Actively promoting the humane culling of Grey Squirrels
Information - Advice - Control Products - Control & Damage Prevention
The spread of grey squirrels in the UK is largely down to the acts of an English duke, new research has claimed.
English nobleman Herbrand Arthur Russell (1858 - 1940) established many collections of rare animals at Woburn Park
11th Duke of Bedford
1931 - A national anti-grey squirrel campaign is formed to combat the spread of grey squirrels.
1933 - The Destructive Imported Animals Act makes it illegal to import, release, or keep captive grey squirrels without a licence.
1944 - County War Agricultural Executive Committees issues free shotgun cartridges to registered clubs to reduce grey squirrel numbers. By the end of 1947 450 Grey Squirrel Shooting Clubs had killed 100,000 grey squirrels. Grey squirrels continued to spread.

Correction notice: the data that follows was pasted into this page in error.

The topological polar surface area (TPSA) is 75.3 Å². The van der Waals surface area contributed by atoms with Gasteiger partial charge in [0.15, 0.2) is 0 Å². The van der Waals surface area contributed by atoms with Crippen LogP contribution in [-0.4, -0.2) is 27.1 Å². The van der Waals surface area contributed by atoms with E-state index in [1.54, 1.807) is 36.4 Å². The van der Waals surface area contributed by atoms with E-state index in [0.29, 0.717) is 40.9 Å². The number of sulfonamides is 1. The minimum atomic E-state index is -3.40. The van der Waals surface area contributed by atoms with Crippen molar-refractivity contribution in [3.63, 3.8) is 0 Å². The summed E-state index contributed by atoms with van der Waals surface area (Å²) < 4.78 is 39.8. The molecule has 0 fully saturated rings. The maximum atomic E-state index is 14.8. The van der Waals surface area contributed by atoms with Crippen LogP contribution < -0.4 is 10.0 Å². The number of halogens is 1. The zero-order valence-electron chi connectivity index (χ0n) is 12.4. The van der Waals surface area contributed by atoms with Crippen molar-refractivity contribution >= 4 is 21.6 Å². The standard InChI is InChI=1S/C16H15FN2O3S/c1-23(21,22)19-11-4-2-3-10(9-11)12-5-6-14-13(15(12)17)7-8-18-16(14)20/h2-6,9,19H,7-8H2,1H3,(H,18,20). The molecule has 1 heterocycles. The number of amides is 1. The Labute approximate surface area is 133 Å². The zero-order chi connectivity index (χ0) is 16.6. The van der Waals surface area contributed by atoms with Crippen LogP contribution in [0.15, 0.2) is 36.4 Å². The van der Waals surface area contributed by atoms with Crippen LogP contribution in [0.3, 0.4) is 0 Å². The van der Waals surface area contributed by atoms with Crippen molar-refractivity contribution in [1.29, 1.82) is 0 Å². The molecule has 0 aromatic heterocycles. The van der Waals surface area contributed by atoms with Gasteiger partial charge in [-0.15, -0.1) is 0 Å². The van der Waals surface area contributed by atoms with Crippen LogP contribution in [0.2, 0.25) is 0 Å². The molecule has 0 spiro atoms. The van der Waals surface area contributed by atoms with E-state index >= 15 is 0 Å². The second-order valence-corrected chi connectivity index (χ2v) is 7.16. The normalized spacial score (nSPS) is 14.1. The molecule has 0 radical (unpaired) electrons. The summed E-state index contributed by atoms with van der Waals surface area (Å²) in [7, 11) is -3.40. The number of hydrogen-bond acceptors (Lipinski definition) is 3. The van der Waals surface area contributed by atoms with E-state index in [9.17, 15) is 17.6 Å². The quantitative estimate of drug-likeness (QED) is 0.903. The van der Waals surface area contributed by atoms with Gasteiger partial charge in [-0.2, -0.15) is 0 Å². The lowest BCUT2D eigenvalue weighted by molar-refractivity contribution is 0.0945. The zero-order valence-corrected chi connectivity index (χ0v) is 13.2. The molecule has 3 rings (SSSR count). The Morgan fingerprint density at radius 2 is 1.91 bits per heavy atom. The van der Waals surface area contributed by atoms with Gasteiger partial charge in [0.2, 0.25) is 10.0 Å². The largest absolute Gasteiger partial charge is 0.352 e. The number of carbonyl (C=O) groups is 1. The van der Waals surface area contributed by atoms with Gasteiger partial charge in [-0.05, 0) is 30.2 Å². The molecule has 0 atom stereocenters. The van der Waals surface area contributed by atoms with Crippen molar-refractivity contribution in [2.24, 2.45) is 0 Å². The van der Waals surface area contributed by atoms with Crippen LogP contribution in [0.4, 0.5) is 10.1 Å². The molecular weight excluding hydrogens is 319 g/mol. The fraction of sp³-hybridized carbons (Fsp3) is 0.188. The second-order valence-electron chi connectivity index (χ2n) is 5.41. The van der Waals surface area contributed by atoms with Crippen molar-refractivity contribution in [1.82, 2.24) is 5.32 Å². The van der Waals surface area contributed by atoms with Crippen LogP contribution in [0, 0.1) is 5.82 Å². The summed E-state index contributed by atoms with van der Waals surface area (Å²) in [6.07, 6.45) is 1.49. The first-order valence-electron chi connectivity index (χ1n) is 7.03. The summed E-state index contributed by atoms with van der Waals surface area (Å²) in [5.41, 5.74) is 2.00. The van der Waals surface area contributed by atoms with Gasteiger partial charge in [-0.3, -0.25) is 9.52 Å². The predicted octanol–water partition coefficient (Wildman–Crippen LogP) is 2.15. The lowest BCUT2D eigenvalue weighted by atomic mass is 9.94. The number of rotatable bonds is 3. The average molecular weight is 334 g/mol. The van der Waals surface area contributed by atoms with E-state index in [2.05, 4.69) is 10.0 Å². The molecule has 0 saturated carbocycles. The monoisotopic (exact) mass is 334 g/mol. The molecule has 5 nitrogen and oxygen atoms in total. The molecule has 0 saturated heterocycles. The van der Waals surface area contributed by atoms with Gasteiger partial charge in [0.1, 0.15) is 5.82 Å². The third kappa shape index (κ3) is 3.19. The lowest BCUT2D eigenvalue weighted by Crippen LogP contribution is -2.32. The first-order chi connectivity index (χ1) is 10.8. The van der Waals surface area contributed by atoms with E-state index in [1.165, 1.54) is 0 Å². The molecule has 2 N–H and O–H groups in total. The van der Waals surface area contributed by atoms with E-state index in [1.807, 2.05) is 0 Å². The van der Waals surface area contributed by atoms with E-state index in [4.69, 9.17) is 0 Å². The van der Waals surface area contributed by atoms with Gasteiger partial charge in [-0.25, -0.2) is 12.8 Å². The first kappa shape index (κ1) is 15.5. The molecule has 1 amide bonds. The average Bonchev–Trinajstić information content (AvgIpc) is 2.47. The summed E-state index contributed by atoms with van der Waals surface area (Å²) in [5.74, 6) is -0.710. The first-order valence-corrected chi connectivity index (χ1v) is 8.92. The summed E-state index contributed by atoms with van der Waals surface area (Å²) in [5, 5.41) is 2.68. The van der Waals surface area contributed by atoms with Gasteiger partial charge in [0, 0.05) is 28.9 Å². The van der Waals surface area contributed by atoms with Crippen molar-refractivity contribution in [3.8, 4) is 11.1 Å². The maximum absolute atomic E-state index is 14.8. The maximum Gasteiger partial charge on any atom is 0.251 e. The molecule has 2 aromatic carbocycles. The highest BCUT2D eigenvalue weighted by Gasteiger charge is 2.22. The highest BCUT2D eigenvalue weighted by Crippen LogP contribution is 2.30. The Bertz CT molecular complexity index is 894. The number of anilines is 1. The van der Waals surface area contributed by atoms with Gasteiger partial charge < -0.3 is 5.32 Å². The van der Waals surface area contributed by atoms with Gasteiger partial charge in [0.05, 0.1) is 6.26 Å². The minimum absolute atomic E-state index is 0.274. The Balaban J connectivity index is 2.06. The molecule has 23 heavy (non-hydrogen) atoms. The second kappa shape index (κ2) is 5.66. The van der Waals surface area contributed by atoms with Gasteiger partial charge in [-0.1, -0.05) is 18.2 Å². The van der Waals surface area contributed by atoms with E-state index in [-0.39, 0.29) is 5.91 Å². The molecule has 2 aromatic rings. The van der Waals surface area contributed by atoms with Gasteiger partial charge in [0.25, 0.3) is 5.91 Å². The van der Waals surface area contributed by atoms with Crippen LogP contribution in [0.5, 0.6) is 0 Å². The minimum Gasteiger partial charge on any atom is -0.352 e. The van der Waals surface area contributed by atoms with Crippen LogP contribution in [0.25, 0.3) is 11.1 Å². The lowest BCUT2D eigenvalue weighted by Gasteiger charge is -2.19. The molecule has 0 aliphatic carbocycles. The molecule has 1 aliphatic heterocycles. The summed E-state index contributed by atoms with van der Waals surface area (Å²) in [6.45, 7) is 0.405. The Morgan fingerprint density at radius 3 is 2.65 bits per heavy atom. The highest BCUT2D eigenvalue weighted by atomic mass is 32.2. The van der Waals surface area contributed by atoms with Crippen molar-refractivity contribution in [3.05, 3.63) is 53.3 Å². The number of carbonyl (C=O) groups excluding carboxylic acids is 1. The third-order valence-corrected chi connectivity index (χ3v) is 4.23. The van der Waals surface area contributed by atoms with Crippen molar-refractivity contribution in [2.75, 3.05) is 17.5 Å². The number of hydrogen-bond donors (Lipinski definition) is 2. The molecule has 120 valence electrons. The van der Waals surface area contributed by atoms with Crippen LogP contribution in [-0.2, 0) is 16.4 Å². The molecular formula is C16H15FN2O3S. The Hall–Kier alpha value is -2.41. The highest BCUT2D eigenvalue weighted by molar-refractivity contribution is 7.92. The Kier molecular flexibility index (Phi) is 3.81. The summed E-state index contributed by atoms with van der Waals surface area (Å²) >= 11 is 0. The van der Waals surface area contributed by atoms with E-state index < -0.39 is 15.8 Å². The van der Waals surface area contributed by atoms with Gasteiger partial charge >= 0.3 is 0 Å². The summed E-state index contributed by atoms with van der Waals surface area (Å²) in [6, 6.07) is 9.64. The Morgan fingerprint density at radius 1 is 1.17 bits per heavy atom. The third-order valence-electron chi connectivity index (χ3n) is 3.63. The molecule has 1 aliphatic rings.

1952 - Around 7,000 Grey Squirrel Shooting Clubs in existence but issue of free cartridges much abused. Forestry Commission argues for greater effort to control grey's through national tail bounty.
1953 - First anti-grey squirrel propaganda on Radio 4’s The Archers. An experimental bonus system introduced to complement squirrel clubs; one shilling or two free cartridges paid per grey squirrel tail. The bounty is raised to two shillings in 1956. 1,520,304 grey squirrel bounties paid in five years with no effect on grey squirrel numbers. The system is abandoned in 1958.
1958 - Trapping shown to be more efficient than shooting grey squirrels.
1973 - The Squirrels order makes it legal to poison grey squirrels with warfarin in areas with no red squirrels.
2014 - The EU licence for the production and sale of warfarin as a grey squirrel bait ended on 30 September 2014. Manufacturers and stockists are no longer able to sell warfarin to control grey squirrels. However, users who have stocks of it left can use it until 30 September 2015.
2014 - 2017 - Grey squirrel numbers on mainland Britain continue to rise.
2020 - Estimated over 2.5 million grey squirrels in the UK